ENTERTAINMENT INDUSTRY CONTINUES TO REACT TO MS AND NC’S DISCRIMINATORY LAWS: Big names in the entertainment industry are continuing to distance themselves from the Hospitality State and the Tar Heel State since their discriminatory laws passed. Adding to a growing list, actress Sharon Stone and former Beatle Ringo Starr have both canceled engagements. Stone was set to shoot a film in Mississippi, and Starr had a scheduled performance in North Carolina. Both have spoken out against these anti-LGBT bills, saying that they will not work in these states so long as they choose to discriminate against the LGBT community. In his statement, Starr said that “we need to take a stand against this hatred,” and ended his call to action with a simple but poignant reminder from The Beatles: “All you need is love.” The band Mumford and Sons has chosen to react in a different way, however, and has announced that all of the proceeds from their show in Charlotte this week will go to a fund the band is creating to “support those who have made it their mission to pursue love and justice.” Cyndi Lauper who’s been an outspoken ally for the LGBT community is also moving forward with her concert, but all proceeds will go towards building “public support to repeal HB2.” ThinkProgress gives a great wrap-up of what performers are doing in protest of the North Carolina’s HB 2.
ACTRESSES DEBRA MESSING AND SELA WARD ALSO TAKE ON HB 2 AND HB 1523: Actress Debra Messing is not happy with having to work in North Carolina after the passage of HB 2. Messing is best known for her role as Grace on the pivotal sitcom “Will and Grace,” which has been heralded as opening doors for LGBT characters within the television industry. But unfortunately, Messing is scheduled to film a remake of “Dirty Dancing” in Asheville, North Carolina, and stated that she wishes that the green-light for the film “could have been stopped, but it was already in production and sadly it was determined to be too late.” Actress Sela Ward, a Meridian native, spoke out against Mississippi’s discriminatory legislation while promoting her new movie Independence Day this week. Ward told The Clarion Ledger that “passing the new law sets us back.”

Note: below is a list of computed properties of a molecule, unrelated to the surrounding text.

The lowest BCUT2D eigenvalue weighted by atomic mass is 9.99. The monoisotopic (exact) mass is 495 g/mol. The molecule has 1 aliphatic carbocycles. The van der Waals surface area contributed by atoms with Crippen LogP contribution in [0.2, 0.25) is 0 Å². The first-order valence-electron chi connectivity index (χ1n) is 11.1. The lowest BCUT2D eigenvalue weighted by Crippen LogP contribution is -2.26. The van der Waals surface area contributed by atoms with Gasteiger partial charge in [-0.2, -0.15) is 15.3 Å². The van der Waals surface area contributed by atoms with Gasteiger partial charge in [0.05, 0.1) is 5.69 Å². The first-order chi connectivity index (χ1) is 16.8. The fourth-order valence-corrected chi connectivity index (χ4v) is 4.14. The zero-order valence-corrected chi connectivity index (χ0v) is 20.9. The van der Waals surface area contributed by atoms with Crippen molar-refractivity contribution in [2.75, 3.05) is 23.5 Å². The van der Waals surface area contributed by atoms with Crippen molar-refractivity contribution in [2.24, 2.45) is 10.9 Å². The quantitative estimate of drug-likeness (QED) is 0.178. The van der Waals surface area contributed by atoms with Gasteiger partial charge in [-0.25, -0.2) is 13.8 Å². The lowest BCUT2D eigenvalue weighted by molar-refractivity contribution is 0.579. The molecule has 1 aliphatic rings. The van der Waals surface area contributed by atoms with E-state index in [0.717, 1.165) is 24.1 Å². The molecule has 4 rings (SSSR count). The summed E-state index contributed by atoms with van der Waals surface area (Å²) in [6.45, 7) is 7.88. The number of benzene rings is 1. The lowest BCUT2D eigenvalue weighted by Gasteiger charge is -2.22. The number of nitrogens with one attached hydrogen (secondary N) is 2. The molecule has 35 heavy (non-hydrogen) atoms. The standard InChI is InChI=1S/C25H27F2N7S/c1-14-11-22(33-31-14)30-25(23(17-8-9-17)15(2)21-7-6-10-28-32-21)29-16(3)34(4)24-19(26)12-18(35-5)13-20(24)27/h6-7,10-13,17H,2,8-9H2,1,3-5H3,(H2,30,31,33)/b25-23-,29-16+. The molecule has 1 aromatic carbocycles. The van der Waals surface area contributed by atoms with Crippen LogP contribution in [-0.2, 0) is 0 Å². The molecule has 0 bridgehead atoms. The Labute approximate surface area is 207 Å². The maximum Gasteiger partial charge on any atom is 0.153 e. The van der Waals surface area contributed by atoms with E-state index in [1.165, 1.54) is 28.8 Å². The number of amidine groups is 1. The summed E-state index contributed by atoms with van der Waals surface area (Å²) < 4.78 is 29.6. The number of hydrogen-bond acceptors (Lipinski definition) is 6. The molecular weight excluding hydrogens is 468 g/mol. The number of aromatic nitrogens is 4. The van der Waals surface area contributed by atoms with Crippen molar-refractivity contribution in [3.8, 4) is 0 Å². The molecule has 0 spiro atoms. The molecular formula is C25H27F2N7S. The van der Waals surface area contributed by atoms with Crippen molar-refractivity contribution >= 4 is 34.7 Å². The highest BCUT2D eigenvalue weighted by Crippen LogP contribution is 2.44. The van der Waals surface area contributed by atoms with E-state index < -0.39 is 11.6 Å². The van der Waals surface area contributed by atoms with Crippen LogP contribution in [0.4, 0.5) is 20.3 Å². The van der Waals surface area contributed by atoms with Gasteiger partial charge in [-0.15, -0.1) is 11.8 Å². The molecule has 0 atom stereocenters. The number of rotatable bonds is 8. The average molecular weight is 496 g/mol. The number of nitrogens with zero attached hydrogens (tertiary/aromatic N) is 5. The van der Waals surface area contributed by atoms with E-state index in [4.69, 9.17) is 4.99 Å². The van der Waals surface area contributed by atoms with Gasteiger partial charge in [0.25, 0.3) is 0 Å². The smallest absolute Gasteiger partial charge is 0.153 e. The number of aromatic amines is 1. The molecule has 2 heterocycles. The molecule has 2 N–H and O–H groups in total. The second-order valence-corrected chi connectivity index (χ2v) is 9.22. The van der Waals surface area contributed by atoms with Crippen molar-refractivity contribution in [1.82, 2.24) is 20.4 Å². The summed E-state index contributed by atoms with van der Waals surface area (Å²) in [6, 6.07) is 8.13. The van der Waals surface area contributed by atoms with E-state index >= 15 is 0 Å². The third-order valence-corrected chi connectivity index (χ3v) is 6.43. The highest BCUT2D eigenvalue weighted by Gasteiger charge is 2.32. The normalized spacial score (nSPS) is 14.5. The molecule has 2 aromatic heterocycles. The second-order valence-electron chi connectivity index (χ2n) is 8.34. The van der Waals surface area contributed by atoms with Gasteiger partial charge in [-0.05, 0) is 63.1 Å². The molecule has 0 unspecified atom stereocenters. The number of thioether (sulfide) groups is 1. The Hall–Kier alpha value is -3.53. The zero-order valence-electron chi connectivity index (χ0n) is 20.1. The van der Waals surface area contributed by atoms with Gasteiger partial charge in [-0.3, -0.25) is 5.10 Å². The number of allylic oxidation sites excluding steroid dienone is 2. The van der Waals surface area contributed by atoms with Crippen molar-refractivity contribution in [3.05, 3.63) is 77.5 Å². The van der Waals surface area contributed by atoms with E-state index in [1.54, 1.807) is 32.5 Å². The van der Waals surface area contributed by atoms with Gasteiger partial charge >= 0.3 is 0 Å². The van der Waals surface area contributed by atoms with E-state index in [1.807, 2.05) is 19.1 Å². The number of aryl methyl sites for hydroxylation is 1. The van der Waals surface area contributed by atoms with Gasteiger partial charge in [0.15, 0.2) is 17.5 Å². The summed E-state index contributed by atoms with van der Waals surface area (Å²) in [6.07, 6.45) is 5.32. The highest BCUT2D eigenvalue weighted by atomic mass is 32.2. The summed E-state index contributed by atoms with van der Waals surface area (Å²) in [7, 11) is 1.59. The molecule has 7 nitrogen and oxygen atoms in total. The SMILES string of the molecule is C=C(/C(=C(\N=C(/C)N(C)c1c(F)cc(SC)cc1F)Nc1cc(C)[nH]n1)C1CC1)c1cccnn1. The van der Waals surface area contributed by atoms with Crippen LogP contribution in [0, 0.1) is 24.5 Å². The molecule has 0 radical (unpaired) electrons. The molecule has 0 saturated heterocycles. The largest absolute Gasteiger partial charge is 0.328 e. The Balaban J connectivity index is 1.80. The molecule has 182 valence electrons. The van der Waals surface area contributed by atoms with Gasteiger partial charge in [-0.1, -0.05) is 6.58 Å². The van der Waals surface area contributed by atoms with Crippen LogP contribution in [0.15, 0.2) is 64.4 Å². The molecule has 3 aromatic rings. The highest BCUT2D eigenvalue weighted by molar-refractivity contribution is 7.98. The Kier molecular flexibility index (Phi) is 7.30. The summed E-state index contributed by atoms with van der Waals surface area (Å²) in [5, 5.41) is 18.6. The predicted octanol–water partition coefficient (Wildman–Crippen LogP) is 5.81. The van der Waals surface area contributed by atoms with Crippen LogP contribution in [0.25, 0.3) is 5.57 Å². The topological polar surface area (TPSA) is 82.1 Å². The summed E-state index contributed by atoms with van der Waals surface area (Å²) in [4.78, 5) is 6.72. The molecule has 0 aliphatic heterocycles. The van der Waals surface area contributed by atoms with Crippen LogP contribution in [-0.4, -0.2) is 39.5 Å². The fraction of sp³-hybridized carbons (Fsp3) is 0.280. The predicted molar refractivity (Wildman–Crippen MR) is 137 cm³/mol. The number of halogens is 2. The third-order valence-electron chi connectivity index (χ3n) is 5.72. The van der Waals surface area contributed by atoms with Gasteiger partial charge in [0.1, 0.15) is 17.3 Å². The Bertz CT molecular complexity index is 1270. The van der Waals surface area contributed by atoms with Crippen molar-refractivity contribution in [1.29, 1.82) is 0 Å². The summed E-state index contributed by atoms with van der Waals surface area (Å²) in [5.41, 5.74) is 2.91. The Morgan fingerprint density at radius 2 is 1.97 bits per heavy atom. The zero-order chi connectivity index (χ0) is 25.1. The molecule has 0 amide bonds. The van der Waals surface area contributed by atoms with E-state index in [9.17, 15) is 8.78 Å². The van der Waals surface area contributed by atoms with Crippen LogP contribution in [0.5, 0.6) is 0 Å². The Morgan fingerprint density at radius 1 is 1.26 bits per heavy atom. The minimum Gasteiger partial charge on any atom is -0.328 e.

BILL LICENSING STATE-SANCTIONED DISCRIMINATION BY CHILD PLACING AGENCIES ADVANCES IN ALABAMA: Earlier this week, the Alabama House Health Committee voted to advance a discriminatory bill that would allow state-sanctioned discrimination against LGBT youth and families. If passed, HB 158 would authorize state-licensed and funded adoption and foster care placing agencies to discriminate against qualified LGBT prospective adoptive or foster parents, without the government being able to respond as it otherwise could to such discriminatory behavior. An agency could turn away a single parent seeking to foster a child in need and the single parent would have no legal recourse. Or, an agency could refuse to place foster children with members of their extended families -- a practice often considered to be in the best interest of the child -- based solely on the agency’s religious beliefs. Research consistently shows that LGBT youth are overrepresented in the foster care system, as many have already been rejected by their families of origin because of their LGBT status, and are especially vulnerable to discrimination and mistreatment while in foster care. By allowing for religion-based discrimination, HB 158 would only exacerbate the challenges faced by these children, adding another layer of trauma to their already difficult lives. Chief executives of major child advocacy groups have already come out strongly against SB 204 -- HB 158 Senate’s companion legislation which has already advanced out of committee -- in a letter that was hand delivered to members of the Senate Committee ahead of the vote. More from The Associated Press.